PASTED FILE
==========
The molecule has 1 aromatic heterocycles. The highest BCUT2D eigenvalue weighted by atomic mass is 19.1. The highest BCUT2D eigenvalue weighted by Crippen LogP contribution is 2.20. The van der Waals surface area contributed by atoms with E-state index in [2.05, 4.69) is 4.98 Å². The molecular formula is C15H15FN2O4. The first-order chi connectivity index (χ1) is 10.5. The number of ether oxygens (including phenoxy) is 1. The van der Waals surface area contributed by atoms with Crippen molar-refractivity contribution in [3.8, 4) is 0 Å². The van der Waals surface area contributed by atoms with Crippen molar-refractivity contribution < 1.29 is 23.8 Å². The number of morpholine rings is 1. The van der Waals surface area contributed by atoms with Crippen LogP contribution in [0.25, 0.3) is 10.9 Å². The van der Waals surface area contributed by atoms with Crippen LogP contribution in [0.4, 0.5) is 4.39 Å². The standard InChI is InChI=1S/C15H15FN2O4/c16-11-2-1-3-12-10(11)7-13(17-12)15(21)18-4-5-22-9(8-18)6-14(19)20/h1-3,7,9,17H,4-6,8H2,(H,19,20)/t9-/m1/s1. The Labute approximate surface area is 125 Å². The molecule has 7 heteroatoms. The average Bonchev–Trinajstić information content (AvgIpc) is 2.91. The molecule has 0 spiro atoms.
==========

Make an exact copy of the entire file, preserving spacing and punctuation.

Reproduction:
The molecule has 1 aromatic heterocycles. The highest BCUT2D eigenvalue weighted by atomic mass is 19.1. The highest BCUT2D eigenvalue weighted by Crippen LogP contribution is 2.20. The van der Waals surface area contributed by atoms with E-state index in [2.05, 4.69) is 4.98 Å². The molecular formula is C15H15FN2O4. The first-order chi connectivity index (χ1) is 10.5. The number of ether oxygens (including phenoxy) is 1. The van der Waals surface area contributed by atoms with Crippen molar-refractivity contribution in [3.8, 4) is 0 Å². The van der Waals surface area contributed by atoms with Crippen molar-refractivity contribution < 1.29 is 23.8 Å². The number of morpholine rings is 1. The van der Waals surface area contributed by atoms with Crippen LogP contribution in [0.25, 0.3) is 10.9 Å². The van der Waals surface area contributed by atoms with Crippen LogP contribution in [0.4, 0.5) is 4.39 Å². The standard InChI is InChI=1S/C15H15FN2O4/c16-11-2-1-3-12-10(11)7-13(17-12)15(21)18-4-5-22-9(8-18)6-14(19)20/h1-3,7,9,17H,4-6,8H2,(H,19,20)/t9-/m1/s1. The Labute approximate surface area is 125 Å². The molecule has 7 heteroatoms. The average Bonchev–Trinajstić information content (AvgIpc) is 2.91. The molecule has 0 spiro atoms.